After the Spanish Grand Prix it would be easy to think that Michael Schumacher's run of world championship titles may be over. The German retired from the race with tyre problems, while Renault's Fernando Alonso, the current championship leader,...
After the Spanish Grand Prix it would be easy to think that Michael Schumacher's run of world championship titles may be over. The German retired from the race with tyre problems, while Renault's Fernando Alonso, the current championship leader, went on to take second place.
The gap between Alonso and Schumacher is now a weighty 34 points in the Spaniard's favour, which is a hard task for Michael to surmount. But the German is by no means conceding defeat just yet. "Those who consider us to be out of the running do not know us," he stated.
"Of course it wasn't the greatest result in the race for the title; that is clear enough. Despite this, the season's opening races have proved just how much can change during a single weekend and how quickly they can change."
"So, I'll say it once more: the season is a long one and lots could still happen. Obviously the title challenge has got harder but all is not yet lost. We will go on working and battling. As I said (on Sunday) it is far from over."
It hasn't been a great start to the season for Ferrari, that much is obvious. Rubens Barrichello had a good race in Melbourne to finish second, and Schumacher did likewise at Imola. But the Maranello squad has suffered in qualifying and has been plagued by car and tyre failures.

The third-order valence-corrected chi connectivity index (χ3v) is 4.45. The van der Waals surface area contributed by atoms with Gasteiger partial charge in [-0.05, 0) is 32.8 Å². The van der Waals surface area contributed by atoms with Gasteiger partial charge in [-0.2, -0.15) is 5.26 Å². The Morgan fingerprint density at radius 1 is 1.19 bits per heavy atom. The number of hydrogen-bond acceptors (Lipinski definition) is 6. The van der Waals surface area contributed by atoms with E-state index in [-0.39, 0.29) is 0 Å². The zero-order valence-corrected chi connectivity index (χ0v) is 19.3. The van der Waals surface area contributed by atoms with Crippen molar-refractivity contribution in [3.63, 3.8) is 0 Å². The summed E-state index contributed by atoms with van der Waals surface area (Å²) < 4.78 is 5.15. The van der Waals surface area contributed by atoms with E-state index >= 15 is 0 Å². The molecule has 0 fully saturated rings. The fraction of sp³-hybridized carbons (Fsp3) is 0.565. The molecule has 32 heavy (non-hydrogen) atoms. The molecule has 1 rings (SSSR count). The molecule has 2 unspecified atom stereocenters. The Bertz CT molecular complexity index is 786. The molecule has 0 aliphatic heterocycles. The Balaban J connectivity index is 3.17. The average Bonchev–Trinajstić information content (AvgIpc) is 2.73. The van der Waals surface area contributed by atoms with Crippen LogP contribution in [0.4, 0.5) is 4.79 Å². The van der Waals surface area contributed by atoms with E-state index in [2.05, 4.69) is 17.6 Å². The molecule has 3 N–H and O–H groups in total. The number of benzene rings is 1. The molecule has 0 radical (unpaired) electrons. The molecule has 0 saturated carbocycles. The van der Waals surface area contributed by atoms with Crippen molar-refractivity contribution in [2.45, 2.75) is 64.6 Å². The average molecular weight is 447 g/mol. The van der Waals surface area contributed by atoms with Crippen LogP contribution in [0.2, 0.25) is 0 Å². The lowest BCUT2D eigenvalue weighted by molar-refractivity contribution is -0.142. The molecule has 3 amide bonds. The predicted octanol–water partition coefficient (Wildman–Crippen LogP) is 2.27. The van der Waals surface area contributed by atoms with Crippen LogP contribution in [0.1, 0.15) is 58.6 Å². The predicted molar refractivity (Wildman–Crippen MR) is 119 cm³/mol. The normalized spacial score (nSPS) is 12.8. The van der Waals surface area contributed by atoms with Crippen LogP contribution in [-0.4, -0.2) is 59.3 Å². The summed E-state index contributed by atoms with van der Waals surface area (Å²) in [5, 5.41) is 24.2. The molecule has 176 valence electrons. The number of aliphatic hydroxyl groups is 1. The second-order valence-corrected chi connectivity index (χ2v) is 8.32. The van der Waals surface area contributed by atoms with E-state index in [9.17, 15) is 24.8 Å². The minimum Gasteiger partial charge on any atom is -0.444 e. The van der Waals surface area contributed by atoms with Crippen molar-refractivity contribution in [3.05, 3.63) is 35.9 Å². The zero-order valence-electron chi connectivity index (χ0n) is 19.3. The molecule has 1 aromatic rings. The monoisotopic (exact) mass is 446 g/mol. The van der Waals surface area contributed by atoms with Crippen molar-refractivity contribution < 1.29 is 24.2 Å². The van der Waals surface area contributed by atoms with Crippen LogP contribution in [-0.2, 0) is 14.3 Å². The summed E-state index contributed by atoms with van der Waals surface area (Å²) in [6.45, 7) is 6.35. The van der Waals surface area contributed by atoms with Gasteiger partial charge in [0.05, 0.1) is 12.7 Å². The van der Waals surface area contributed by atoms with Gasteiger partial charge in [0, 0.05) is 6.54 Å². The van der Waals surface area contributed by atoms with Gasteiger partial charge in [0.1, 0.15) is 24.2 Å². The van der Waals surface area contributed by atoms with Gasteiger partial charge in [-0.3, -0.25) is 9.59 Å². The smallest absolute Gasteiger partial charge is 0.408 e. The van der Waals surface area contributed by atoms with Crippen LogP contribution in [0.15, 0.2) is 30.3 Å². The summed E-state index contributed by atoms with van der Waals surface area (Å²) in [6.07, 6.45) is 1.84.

Five races into the 2005 season, Ferrari is only fifth in the constructors' standings and already 40 points behind leaders Renault. However, it's never wise to write the reds off and Schumacher maintains his confidence.
He will be back behind the wheel this week testing and working towards solving the problems. "We will not be swayed by all the worry," he commented. "We will work calmly on our weak points and we will get back to being competitive as soon as we can."
Barcelona winner Kimi Raikkonen and Alonso are cautious about Ferrari despite its poor start to 2005. "You never know with Ferrari," Alonso said after the Spanish race and Raikkonen added: "It's hard to say, but like I've said many times: you never know what's going to happen in races."
Toyota's Jarno Trulli, who is maintaining his second place in the drivers' standings with a string of confident drives, said much the same in regard to Ferrari. "All I can say is that I've learned in Formula One that you can never rule anything or anyone out," the Italian commented.